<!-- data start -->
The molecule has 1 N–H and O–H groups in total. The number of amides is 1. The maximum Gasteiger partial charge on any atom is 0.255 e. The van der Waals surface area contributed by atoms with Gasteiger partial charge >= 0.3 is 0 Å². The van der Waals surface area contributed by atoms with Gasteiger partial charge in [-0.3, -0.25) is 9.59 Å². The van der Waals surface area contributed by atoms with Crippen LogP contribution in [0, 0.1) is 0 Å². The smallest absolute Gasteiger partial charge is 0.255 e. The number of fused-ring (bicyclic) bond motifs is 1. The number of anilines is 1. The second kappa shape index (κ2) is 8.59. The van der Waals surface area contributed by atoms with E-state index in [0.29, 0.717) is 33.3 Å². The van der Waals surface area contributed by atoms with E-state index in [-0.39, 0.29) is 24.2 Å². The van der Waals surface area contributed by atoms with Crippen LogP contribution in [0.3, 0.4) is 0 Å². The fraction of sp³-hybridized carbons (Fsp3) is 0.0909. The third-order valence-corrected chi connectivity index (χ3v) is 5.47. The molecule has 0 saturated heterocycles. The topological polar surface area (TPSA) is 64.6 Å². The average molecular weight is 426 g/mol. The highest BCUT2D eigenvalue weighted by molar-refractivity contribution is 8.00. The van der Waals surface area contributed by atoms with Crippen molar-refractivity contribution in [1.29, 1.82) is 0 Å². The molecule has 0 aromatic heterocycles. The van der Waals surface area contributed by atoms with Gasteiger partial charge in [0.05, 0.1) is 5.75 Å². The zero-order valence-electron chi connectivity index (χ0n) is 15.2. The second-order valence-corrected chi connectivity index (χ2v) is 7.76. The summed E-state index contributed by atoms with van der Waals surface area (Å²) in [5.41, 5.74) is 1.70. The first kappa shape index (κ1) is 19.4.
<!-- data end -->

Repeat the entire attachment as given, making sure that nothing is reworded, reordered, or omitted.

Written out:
The molecule has 1 N–H and O–H groups in total. The number of amides is 1. The maximum Gasteiger partial charge on any atom is 0.255 e. The van der Waals surface area contributed by atoms with Gasteiger partial charge >= 0.3 is 0 Å². The van der Waals surface area contributed by atoms with Gasteiger partial charge in [-0.3, -0.25) is 9.59 Å². The van der Waals surface area contributed by atoms with Crippen LogP contribution in [0, 0.1) is 0 Å². The smallest absolute Gasteiger partial charge is 0.255 e. The number of fused-ring (bicyclic) bond motifs is 1. The number of anilines is 1. The second kappa shape index (κ2) is 8.59. The van der Waals surface area contributed by atoms with E-state index in [0.29, 0.717) is 33.3 Å². The van der Waals surface area contributed by atoms with E-state index in [-0.39, 0.29) is 24.2 Å². The van der Waals surface area contributed by atoms with Crippen LogP contribution in [0.3, 0.4) is 0 Å². The fraction of sp³-hybridized carbons (Fsp3) is 0.0909. The third-order valence-corrected chi connectivity index (χ3v) is 5.47. The molecule has 0 saturated heterocycles. The topological polar surface area (TPSA) is 64.6 Å². The average molecular weight is 426 g/mol. The highest BCUT2D eigenvalue weighted by molar-refractivity contribution is 8.00. The van der Waals surface area contributed by atoms with Crippen molar-refractivity contribution in [1.29, 1.82) is 0 Å². The molecule has 0 aromatic heterocycles. The van der Waals surface area contributed by atoms with Gasteiger partial charge in [0.05, 0.1) is 5.75 Å². The zero-order valence-electron chi connectivity index (χ0n) is 15.2. The second-order valence-corrected chi connectivity index (χ2v) is 7.76. The summed E-state index contributed by atoms with van der Waals surface area (Å²) in [5.41, 5.74) is 1.70. The first kappa shape index (κ1) is 19.4.